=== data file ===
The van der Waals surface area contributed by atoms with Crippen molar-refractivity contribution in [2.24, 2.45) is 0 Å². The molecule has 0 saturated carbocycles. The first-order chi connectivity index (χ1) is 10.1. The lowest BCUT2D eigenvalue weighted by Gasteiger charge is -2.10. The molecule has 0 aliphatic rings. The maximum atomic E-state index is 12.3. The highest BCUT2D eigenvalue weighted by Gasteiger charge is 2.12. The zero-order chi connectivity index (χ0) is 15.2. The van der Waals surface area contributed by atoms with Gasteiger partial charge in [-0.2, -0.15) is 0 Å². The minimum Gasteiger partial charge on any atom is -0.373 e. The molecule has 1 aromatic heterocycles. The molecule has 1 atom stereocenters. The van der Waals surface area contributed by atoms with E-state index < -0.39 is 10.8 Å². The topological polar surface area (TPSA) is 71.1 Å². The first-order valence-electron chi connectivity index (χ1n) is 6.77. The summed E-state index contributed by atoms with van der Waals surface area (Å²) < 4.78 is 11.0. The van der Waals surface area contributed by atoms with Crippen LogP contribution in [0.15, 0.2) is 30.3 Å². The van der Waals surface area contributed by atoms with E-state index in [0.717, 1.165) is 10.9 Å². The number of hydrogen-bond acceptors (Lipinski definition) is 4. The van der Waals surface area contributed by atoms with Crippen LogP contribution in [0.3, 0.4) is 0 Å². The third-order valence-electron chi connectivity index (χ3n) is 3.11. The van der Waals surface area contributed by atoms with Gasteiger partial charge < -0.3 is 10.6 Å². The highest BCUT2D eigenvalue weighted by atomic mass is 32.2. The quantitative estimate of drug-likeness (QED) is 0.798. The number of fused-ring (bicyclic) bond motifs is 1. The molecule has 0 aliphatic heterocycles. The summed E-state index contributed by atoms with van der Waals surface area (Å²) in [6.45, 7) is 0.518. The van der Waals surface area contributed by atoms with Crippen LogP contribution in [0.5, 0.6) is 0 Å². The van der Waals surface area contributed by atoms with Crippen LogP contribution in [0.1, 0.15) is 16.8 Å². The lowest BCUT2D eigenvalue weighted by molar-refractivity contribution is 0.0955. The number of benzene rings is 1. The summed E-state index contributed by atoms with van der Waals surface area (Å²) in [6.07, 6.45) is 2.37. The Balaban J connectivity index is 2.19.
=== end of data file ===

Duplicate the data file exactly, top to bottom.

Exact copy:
The van der Waals surface area contributed by atoms with Crippen molar-refractivity contribution in [2.24, 2.45) is 0 Å². The molecule has 0 saturated carbocycles. The first-order chi connectivity index (χ1) is 10.1. The lowest BCUT2D eigenvalue weighted by Gasteiger charge is -2.10. The molecule has 0 aliphatic rings. The maximum atomic E-state index is 12.3. The highest BCUT2D eigenvalue weighted by Gasteiger charge is 2.12. The zero-order chi connectivity index (χ0) is 15.2. The van der Waals surface area contributed by atoms with Gasteiger partial charge in [-0.2, -0.15) is 0 Å². The minimum Gasteiger partial charge on any atom is -0.373 e. The molecule has 1 aromatic heterocycles. The molecule has 1 atom stereocenters. The van der Waals surface area contributed by atoms with E-state index < -0.39 is 10.8 Å². The topological polar surface area (TPSA) is 71.1 Å². The first-order valence-electron chi connectivity index (χ1n) is 6.77. The summed E-state index contributed by atoms with van der Waals surface area (Å²) < 4.78 is 11.0. The van der Waals surface area contributed by atoms with Crippen LogP contribution in [0.15, 0.2) is 30.3 Å². The van der Waals surface area contributed by atoms with E-state index in [0.717, 1.165) is 10.9 Å². The number of hydrogen-bond acceptors (Lipinski definition) is 4. The van der Waals surface area contributed by atoms with Crippen LogP contribution in [0.3, 0.4) is 0 Å². The third-order valence-electron chi connectivity index (χ3n) is 3.11. The van der Waals surface area contributed by atoms with Gasteiger partial charge < -0.3 is 10.6 Å². The highest BCUT2D eigenvalue weighted by atomic mass is 32.2. The quantitative estimate of drug-likeness (QED) is 0.798. The number of fused-ring (bicyclic) bond motifs is 1. The molecule has 0 aliphatic heterocycles. The summed E-state index contributed by atoms with van der Waals surface area (Å²) in [6.45, 7) is 0.518. The van der Waals surface area contributed by atoms with Crippen LogP contribution in [0.5, 0.6) is 0 Å². The van der Waals surface area contributed by atoms with Crippen LogP contribution in [0.1, 0.15) is 16.8 Å². The lowest BCUT2D eigenvalue weighted by molar-refractivity contribution is 0.0955. The number of benzene rings is 1. The summed E-state index contributed by atoms with van der Waals surface area (Å²) in [6.07, 6.45) is 2.37. The Balaban J connectivity index is 2.19.